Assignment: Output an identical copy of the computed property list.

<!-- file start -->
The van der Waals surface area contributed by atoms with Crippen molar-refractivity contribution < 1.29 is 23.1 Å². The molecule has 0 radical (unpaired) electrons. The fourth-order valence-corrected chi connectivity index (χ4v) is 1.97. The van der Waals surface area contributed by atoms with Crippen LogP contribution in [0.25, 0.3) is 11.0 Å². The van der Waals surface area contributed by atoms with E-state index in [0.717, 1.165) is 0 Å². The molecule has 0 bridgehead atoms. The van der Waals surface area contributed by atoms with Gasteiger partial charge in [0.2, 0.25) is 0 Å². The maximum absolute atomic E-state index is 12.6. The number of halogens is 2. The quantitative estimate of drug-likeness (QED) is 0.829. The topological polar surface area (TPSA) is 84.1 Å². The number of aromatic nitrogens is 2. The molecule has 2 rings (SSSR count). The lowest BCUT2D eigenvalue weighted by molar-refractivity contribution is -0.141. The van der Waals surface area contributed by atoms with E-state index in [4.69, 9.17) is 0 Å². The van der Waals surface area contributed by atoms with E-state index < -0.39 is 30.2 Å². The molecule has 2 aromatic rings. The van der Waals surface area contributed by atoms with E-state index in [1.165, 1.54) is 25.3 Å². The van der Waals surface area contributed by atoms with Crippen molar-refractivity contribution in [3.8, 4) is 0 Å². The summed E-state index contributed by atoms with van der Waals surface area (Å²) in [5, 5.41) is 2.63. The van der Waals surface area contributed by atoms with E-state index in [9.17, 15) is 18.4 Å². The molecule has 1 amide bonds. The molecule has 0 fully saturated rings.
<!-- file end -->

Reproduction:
The van der Waals surface area contributed by atoms with Crippen molar-refractivity contribution < 1.29 is 23.1 Å². The molecule has 0 radical (unpaired) electrons. The fourth-order valence-corrected chi connectivity index (χ4v) is 1.97. The van der Waals surface area contributed by atoms with Crippen LogP contribution in [0.25, 0.3) is 11.0 Å². The van der Waals surface area contributed by atoms with E-state index in [0.717, 1.165) is 0 Å². The molecule has 0 bridgehead atoms. The van der Waals surface area contributed by atoms with Gasteiger partial charge in [0.2, 0.25) is 0 Å². The maximum absolute atomic E-state index is 12.6. The number of halogens is 2. The quantitative estimate of drug-likeness (QED) is 0.829. The topological polar surface area (TPSA) is 84.1 Å². The number of aromatic nitrogens is 2. The molecule has 2 rings (SSSR count). The lowest BCUT2D eigenvalue weighted by molar-refractivity contribution is -0.141. The van der Waals surface area contributed by atoms with E-state index in [4.69, 9.17) is 0 Å². The van der Waals surface area contributed by atoms with E-state index < -0.39 is 30.2 Å². The molecule has 2 aromatic rings. The van der Waals surface area contributed by atoms with E-state index in [1.165, 1.54) is 25.3 Å². The van der Waals surface area contributed by atoms with Crippen molar-refractivity contribution in [3.8, 4) is 0 Å². The summed E-state index contributed by atoms with van der Waals surface area (Å²) in [5, 5.41) is 2.63. The van der Waals surface area contributed by atoms with E-state index in [9.17, 15) is 18.4 Å². The molecule has 1 amide bonds. The molecule has 0 fully saturated rings.